Wine Column by Laurence McCoy
by Laurence McCoy
If a wine shop were offering Australia’s top wine, Penfold’s Grange, for £15 a bottle you’d snap up as much as you could carry.
Even back in the early 80s that Oddbins offer was unmissable - Grange was just on the point of achieving its iconic status. Sadly, however, my student budget just would not stretch. A shame, because that wine’s now worth around £300 a bottle.
But it’s not really about how much the wine is worth - for wine fans much of the fun is looking out for the “next big thing”; trying to spot a wine that’s great value now but will be even more so in ten years’ time if you’ve managed to stash some away.
Very few wines are made to be laid down for more than ten years, and a lot of those are the big names of Bordeaux, Rhone, Califonia and Italy, which tend to be traded as a commodity rather than drunk for pleasure. But there are lots that will certainly improve with time, and set you back a lot less than a first-growth claret.
Take the “boutique” wines of the Douro for instance. Better-known for Port, this area is now using the same grapes to produce table wines that will last. Look out for shoo-in future iconic names like Niepoort Redoma (£34 at Lay and Wheeler), as well as great value alternatives like Quinta do Noval’s Cedro (£15.50 at the Wine Society) or Ramos Pinto Duas Quintas (£9.99 at slurp.com.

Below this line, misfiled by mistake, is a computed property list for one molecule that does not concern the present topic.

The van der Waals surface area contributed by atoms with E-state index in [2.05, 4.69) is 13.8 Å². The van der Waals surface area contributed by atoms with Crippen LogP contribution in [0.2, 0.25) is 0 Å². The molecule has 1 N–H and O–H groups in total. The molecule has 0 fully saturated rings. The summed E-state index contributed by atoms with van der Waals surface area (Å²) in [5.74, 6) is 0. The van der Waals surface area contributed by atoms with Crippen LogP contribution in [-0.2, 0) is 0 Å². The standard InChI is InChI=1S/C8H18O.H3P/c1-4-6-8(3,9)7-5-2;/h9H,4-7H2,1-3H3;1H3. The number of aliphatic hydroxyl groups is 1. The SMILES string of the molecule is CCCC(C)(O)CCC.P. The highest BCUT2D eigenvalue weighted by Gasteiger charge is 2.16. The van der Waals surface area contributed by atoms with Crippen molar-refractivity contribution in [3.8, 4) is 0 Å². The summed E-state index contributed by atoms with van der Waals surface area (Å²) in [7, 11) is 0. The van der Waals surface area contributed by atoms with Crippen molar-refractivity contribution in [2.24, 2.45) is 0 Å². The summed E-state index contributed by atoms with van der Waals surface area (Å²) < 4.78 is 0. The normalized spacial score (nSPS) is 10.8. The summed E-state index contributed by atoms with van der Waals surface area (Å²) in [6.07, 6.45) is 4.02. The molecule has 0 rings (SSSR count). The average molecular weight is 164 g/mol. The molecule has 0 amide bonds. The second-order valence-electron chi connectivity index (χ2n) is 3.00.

The potential of Argentina is widely recognised and its signature grape, Malbec, is capturing most attention. The famed Bordeaux first-growth Cheval Blanc is confident enough to have teamed up with Argentina’s Las Terrazas to produce a Malbec/Cabernet Sauvignon blend, Cheval des Andes (£45 at Majestic). Another joint enterprise, Clos de los Siete is sleek and poised and well worth keeping (£13.29 at Waitrose).
Chile chips in with one of its original “stars”, Errazuriz Don Maximiano Founders Reserve (£45 at Waitrose), a gamut of flavours including chocolate and spice and fresh, pure black fruits. A pet project for Errazuriz is the unique “The Blend” 2007, a rich and satisfying union of Syrah, Cabernet Franc, Carmenere and Rousanne (£19.99 at Waitrose).
It would be fascinating to watch any of these wines develop over a few years - perhaps they’ll even repay the wait!